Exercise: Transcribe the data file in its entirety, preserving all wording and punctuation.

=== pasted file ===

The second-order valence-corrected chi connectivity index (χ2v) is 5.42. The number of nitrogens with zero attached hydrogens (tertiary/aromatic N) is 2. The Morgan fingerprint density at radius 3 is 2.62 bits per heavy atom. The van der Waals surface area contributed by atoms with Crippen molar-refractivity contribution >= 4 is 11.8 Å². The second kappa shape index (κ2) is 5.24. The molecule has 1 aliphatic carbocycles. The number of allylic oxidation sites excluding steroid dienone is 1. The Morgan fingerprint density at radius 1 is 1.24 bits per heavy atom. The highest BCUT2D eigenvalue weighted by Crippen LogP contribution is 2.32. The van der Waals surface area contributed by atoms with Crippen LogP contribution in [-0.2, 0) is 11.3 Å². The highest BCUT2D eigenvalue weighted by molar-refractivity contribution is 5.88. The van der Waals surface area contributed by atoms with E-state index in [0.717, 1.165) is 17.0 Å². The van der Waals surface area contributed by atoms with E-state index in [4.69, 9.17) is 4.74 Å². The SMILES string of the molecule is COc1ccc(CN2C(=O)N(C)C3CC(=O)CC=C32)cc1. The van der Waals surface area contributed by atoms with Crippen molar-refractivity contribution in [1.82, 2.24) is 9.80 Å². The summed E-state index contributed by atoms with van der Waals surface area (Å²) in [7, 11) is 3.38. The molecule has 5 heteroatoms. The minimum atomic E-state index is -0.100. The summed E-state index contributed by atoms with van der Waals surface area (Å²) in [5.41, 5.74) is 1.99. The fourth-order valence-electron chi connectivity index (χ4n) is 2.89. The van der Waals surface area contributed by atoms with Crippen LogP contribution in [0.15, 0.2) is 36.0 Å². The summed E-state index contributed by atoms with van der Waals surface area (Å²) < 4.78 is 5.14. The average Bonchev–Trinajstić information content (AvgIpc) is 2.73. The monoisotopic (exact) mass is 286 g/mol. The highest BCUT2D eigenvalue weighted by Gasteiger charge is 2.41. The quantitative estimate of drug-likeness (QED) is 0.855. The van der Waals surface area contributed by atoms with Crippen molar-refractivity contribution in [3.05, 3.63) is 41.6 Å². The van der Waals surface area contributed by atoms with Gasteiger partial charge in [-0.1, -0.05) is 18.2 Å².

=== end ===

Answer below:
The second-order valence-corrected chi connectivity index (χ2v) is 5.42. The number of nitrogens with zero attached hydrogens (tertiary/aromatic N) is 2. The Morgan fingerprint density at radius 3 is 2.62 bits per heavy atom. The van der Waals surface area contributed by atoms with Crippen molar-refractivity contribution >= 4 is 11.8 Å². The second kappa shape index (κ2) is 5.24. The molecule has 1 aliphatic carbocycles. The number of allylic oxidation sites excluding steroid dienone is 1. The Morgan fingerprint density at radius 1 is 1.24 bits per heavy atom. The highest BCUT2D eigenvalue weighted by Crippen LogP contribution is 2.32. The van der Waals surface area contributed by atoms with Crippen LogP contribution in [-0.2, 0) is 11.3 Å². The highest BCUT2D eigenvalue weighted by molar-refractivity contribution is 5.88. The van der Waals surface area contributed by atoms with E-state index in [0.717, 1.165) is 17.0 Å². The van der Waals surface area contributed by atoms with E-state index in [4.69, 9.17) is 4.74 Å². The SMILES string of the molecule is COc1ccc(CN2C(=O)N(C)C3CC(=O)CC=C32)cc1. The van der Waals surface area contributed by atoms with Crippen molar-refractivity contribution in [1.82, 2.24) is 9.80 Å². The summed E-state index contributed by atoms with van der Waals surface area (Å²) in [7, 11) is 3.38. The molecule has 5 heteroatoms. The minimum atomic E-state index is -0.100. The summed E-state index contributed by atoms with van der Waals surface area (Å²) in [5.41, 5.74) is 1.99. The fourth-order valence-electron chi connectivity index (χ4n) is 2.89. The van der Waals surface area contributed by atoms with Crippen LogP contribution in [0.15, 0.2) is 36.0 Å². The summed E-state index contributed by atoms with van der Waals surface area (Å²) < 4.78 is 5.14. The average Bonchev–Trinajstić information content (AvgIpc) is 2.73. The monoisotopic (exact) mass is 286 g/mol. The highest BCUT2D eigenvalue weighted by Gasteiger charge is 2.41. The quantitative estimate of drug-likeness (QED) is 0.855. The van der Waals surface area contributed by atoms with Crippen molar-refractivity contribution in [3.05, 3.63) is 41.6 Å². The van der Waals surface area contributed by atoms with Gasteiger partial charge in [-0.1, -0.05) is 18.2 Å².